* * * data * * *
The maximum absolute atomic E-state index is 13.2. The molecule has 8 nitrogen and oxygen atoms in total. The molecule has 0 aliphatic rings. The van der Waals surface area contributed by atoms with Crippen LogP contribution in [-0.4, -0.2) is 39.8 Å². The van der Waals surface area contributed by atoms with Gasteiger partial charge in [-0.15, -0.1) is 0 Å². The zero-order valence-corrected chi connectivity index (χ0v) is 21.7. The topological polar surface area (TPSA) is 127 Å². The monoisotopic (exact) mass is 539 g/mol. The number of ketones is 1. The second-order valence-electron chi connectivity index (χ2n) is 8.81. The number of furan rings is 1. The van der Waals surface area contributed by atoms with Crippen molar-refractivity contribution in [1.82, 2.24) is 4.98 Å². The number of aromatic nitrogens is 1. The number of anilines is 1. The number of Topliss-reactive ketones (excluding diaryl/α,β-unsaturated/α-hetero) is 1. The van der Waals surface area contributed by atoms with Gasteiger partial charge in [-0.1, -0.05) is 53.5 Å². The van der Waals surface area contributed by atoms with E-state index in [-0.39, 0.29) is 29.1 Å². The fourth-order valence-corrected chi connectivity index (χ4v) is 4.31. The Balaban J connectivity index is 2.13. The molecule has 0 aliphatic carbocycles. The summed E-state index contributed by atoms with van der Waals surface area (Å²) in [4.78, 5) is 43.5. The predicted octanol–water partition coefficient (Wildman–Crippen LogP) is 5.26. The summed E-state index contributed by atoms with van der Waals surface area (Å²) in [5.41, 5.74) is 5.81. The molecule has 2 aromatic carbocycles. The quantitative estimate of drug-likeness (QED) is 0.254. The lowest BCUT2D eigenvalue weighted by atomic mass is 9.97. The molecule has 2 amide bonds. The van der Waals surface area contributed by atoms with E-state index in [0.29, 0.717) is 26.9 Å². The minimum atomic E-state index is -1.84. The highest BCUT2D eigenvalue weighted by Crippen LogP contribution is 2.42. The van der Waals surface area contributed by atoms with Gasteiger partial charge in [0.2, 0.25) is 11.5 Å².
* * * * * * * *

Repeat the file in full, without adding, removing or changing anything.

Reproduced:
The maximum absolute atomic E-state index is 13.2. The molecule has 8 nitrogen and oxygen atoms in total. The molecule has 0 aliphatic rings. The van der Waals surface area contributed by atoms with Crippen LogP contribution in [-0.4, -0.2) is 39.8 Å². The van der Waals surface area contributed by atoms with Gasteiger partial charge in [-0.15, -0.1) is 0 Å². The zero-order valence-corrected chi connectivity index (χ0v) is 21.7. The topological polar surface area (TPSA) is 127 Å². The monoisotopic (exact) mass is 539 g/mol. The number of ketones is 1. The second-order valence-electron chi connectivity index (χ2n) is 8.81. The number of furan rings is 1. The van der Waals surface area contributed by atoms with Crippen molar-refractivity contribution in [1.82, 2.24) is 4.98 Å². The number of aromatic nitrogens is 1. The number of anilines is 1. The number of Topliss-reactive ketones (excluding diaryl/α,β-unsaturated/α-hetero) is 1. The van der Waals surface area contributed by atoms with Gasteiger partial charge in [-0.1, -0.05) is 53.5 Å². The van der Waals surface area contributed by atoms with E-state index in [-0.39, 0.29) is 29.1 Å². The fourth-order valence-corrected chi connectivity index (χ4v) is 4.31. The Balaban J connectivity index is 2.13. The molecule has 0 aliphatic carbocycles. The summed E-state index contributed by atoms with van der Waals surface area (Å²) in [4.78, 5) is 43.5. The predicted octanol–water partition coefficient (Wildman–Crippen LogP) is 5.26. The summed E-state index contributed by atoms with van der Waals surface area (Å²) in [5.41, 5.74) is 5.81. The molecule has 2 aromatic carbocycles. The quantitative estimate of drug-likeness (QED) is 0.254. The lowest BCUT2D eigenvalue weighted by atomic mass is 9.97. The molecule has 2 amide bonds. The van der Waals surface area contributed by atoms with E-state index in [0.29, 0.717) is 26.9 Å². The minimum atomic E-state index is -1.84. The highest BCUT2D eigenvalue weighted by Crippen LogP contribution is 2.42. The van der Waals surface area contributed by atoms with Gasteiger partial charge in [0.2, 0.25) is 11.5 Å².